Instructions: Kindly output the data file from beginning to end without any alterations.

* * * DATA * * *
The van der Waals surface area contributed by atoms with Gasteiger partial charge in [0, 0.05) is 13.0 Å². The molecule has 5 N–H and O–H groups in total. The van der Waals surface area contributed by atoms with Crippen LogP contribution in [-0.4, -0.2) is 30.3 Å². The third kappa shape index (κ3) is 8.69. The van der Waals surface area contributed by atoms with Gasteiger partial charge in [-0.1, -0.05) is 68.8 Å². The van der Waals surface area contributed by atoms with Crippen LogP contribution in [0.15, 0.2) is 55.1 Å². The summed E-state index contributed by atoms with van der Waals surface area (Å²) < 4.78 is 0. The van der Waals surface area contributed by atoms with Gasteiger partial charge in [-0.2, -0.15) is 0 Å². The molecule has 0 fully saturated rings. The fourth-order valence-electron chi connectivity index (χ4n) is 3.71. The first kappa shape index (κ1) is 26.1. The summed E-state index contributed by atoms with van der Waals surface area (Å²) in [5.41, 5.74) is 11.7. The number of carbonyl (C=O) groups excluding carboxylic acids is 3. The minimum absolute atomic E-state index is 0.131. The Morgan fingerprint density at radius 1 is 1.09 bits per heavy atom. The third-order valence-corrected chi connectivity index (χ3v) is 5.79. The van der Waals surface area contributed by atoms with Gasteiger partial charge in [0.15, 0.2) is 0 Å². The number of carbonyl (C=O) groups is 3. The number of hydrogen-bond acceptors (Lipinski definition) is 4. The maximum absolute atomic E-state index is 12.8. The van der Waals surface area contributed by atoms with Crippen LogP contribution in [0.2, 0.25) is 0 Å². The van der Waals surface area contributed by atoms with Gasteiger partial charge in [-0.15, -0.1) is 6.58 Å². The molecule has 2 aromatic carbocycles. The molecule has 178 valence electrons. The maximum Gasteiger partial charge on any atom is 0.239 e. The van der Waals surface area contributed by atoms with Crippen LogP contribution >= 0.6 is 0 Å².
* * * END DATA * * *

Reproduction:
The van der Waals surface area contributed by atoms with Gasteiger partial charge in [0, 0.05) is 13.0 Å². The molecule has 5 N–H and O–H groups in total. The van der Waals surface area contributed by atoms with Crippen LogP contribution in [-0.4, -0.2) is 30.3 Å². The third kappa shape index (κ3) is 8.69. The van der Waals surface area contributed by atoms with Gasteiger partial charge in [-0.1, -0.05) is 68.8 Å². The van der Waals surface area contributed by atoms with Crippen LogP contribution in [0.15, 0.2) is 55.1 Å². The summed E-state index contributed by atoms with van der Waals surface area (Å²) < 4.78 is 0. The van der Waals surface area contributed by atoms with Gasteiger partial charge in [-0.2, -0.15) is 0 Å². The molecule has 0 fully saturated rings. The fourth-order valence-electron chi connectivity index (χ4n) is 3.71. The first kappa shape index (κ1) is 26.1. The summed E-state index contributed by atoms with van der Waals surface area (Å²) in [5.41, 5.74) is 11.7. The number of carbonyl (C=O) groups excluding carboxylic acids is 3. The minimum absolute atomic E-state index is 0.131. The Morgan fingerprint density at radius 1 is 1.09 bits per heavy atom. The third-order valence-corrected chi connectivity index (χ3v) is 5.79. The van der Waals surface area contributed by atoms with Gasteiger partial charge in [0.15, 0.2) is 0 Å². The number of carbonyl (C=O) groups is 3. The number of hydrogen-bond acceptors (Lipinski definition) is 4. The maximum absolute atomic E-state index is 12.8. The van der Waals surface area contributed by atoms with Crippen LogP contribution in [0.2, 0.25) is 0 Å². The van der Waals surface area contributed by atoms with Gasteiger partial charge in [-0.15, -0.1) is 6.58 Å². The molecule has 2 aromatic carbocycles. The molecule has 178 valence electrons. The maximum Gasteiger partial charge on any atom is 0.239 e. The van der Waals surface area contributed by atoms with Crippen LogP contribution >= 0.6 is 0 Å².